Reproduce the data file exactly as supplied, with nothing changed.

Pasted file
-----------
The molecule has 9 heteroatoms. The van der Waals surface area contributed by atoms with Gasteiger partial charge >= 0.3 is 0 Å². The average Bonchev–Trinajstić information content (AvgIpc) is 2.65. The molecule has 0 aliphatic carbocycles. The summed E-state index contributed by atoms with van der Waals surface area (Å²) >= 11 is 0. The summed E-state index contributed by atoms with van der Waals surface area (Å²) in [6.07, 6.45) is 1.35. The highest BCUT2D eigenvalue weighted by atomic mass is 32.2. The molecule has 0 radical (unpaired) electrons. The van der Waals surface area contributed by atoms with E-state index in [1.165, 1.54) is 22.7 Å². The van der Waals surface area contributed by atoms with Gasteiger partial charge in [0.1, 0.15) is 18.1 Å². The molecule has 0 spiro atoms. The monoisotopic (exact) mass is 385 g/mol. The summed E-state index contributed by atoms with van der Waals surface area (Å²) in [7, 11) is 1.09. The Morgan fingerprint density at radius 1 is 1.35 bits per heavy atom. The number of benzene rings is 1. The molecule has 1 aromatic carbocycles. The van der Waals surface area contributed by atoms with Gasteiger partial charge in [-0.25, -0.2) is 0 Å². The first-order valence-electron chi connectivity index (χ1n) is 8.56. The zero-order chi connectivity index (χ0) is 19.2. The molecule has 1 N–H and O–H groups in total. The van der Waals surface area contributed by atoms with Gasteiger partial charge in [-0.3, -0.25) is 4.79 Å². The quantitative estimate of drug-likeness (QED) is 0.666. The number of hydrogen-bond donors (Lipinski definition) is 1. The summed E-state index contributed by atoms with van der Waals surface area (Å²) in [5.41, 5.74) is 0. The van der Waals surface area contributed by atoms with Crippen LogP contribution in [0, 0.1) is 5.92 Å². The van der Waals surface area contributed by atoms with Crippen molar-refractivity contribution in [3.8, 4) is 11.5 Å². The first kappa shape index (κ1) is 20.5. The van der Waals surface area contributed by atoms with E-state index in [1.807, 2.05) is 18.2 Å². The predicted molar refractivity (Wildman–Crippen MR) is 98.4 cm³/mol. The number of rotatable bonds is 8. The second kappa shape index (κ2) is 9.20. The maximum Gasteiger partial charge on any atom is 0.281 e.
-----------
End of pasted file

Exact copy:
The molecule has 9 heteroatoms. The van der Waals surface area contributed by atoms with Gasteiger partial charge >= 0.3 is 0 Å². The average Bonchev–Trinajstić information content (AvgIpc) is 2.65. The molecule has 0 aliphatic carbocycles. The summed E-state index contributed by atoms with van der Waals surface area (Å²) >= 11 is 0. The summed E-state index contributed by atoms with van der Waals surface area (Å²) in [6.07, 6.45) is 1.35. The highest BCUT2D eigenvalue weighted by atomic mass is 32.2. The molecule has 0 radical (unpaired) electrons. The van der Waals surface area contributed by atoms with E-state index in [1.165, 1.54) is 22.7 Å². The van der Waals surface area contributed by atoms with Gasteiger partial charge in [0.1, 0.15) is 18.1 Å². The molecule has 0 spiro atoms. The monoisotopic (exact) mass is 385 g/mol. The summed E-state index contributed by atoms with van der Waals surface area (Å²) in [7, 11) is 1.09. The Morgan fingerprint density at radius 1 is 1.35 bits per heavy atom. The number of benzene rings is 1. The molecule has 1 aromatic carbocycles. The van der Waals surface area contributed by atoms with Gasteiger partial charge in [-0.25, -0.2) is 0 Å². The first-order valence-electron chi connectivity index (χ1n) is 8.56. The zero-order chi connectivity index (χ0) is 19.2. The molecule has 1 N–H and O–H groups in total. The van der Waals surface area contributed by atoms with Gasteiger partial charge in [-0.3, -0.25) is 4.79 Å². The quantitative estimate of drug-likeness (QED) is 0.666. The number of hydrogen-bond donors (Lipinski definition) is 1. The summed E-state index contributed by atoms with van der Waals surface area (Å²) in [5.41, 5.74) is 0. The van der Waals surface area contributed by atoms with Crippen LogP contribution in [0, 0.1) is 5.92 Å². The van der Waals surface area contributed by atoms with Crippen molar-refractivity contribution in [3.8, 4) is 11.5 Å². The first kappa shape index (κ1) is 20.5. The van der Waals surface area contributed by atoms with E-state index in [1.807, 2.05) is 18.2 Å². The predicted molar refractivity (Wildman–Crippen MR) is 98.4 cm³/mol. The number of rotatable bonds is 8. The second kappa shape index (κ2) is 9.20. The maximum Gasteiger partial charge on any atom is 0.281 e.